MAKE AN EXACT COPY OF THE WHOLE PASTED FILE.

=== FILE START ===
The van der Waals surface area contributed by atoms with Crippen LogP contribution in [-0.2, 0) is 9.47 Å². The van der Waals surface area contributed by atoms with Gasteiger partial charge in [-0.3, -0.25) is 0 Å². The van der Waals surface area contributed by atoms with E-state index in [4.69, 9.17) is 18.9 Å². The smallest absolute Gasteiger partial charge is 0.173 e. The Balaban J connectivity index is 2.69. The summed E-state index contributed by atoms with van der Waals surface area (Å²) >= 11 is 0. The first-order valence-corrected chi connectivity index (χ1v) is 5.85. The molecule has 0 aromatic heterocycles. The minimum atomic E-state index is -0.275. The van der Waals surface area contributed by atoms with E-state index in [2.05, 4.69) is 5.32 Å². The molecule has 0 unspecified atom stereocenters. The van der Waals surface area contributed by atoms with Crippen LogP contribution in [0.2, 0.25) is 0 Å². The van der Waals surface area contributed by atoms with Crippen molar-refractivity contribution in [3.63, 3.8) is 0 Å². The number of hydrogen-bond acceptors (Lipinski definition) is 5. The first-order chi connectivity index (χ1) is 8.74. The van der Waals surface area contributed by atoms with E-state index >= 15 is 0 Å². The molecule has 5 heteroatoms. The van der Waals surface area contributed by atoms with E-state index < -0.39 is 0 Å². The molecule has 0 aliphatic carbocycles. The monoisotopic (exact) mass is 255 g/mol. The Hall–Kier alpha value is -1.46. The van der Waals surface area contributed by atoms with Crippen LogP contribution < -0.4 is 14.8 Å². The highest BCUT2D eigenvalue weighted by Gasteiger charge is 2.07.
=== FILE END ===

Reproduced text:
The van der Waals surface area contributed by atoms with Crippen LogP contribution in [-0.2, 0) is 9.47 Å². The van der Waals surface area contributed by atoms with Gasteiger partial charge in [-0.3, -0.25) is 0 Å². The van der Waals surface area contributed by atoms with E-state index in [4.69, 9.17) is 18.9 Å². The smallest absolute Gasteiger partial charge is 0.173 e. The Balaban J connectivity index is 2.69. The summed E-state index contributed by atoms with van der Waals surface area (Å²) >= 11 is 0. The first-order valence-corrected chi connectivity index (χ1v) is 5.85. The molecule has 0 aromatic heterocycles. The minimum atomic E-state index is -0.275. The van der Waals surface area contributed by atoms with E-state index in [2.05, 4.69) is 5.32 Å². The molecule has 0 unspecified atom stereocenters. The van der Waals surface area contributed by atoms with Crippen LogP contribution in [0.2, 0.25) is 0 Å². The van der Waals surface area contributed by atoms with Crippen molar-refractivity contribution in [3.63, 3.8) is 0 Å². The number of hydrogen-bond acceptors (Lipinski definition) is 5. The first-order chi connectivity index (χ1) is 8.74. The van der Waals surface area contributed by atoms with E-state index >= 15 is 0 Å². The molecule has 5 heteroatoms. The van der Waals surface area contributed by atoms with E-state index < -0.39 is 0 Å². The molecule has 0 aliphatic carbocycles. The monoisotopic (exact) mass is 255 g/mol. The Hall–Kier alpha value is -1.46. The van der Waals surface area contributed by atoms with Crippen LogP contribution < -0.4 is 14.8 Å². The highest BCUT2D eigenvalue weighted by Gasteiger charge is 2.07.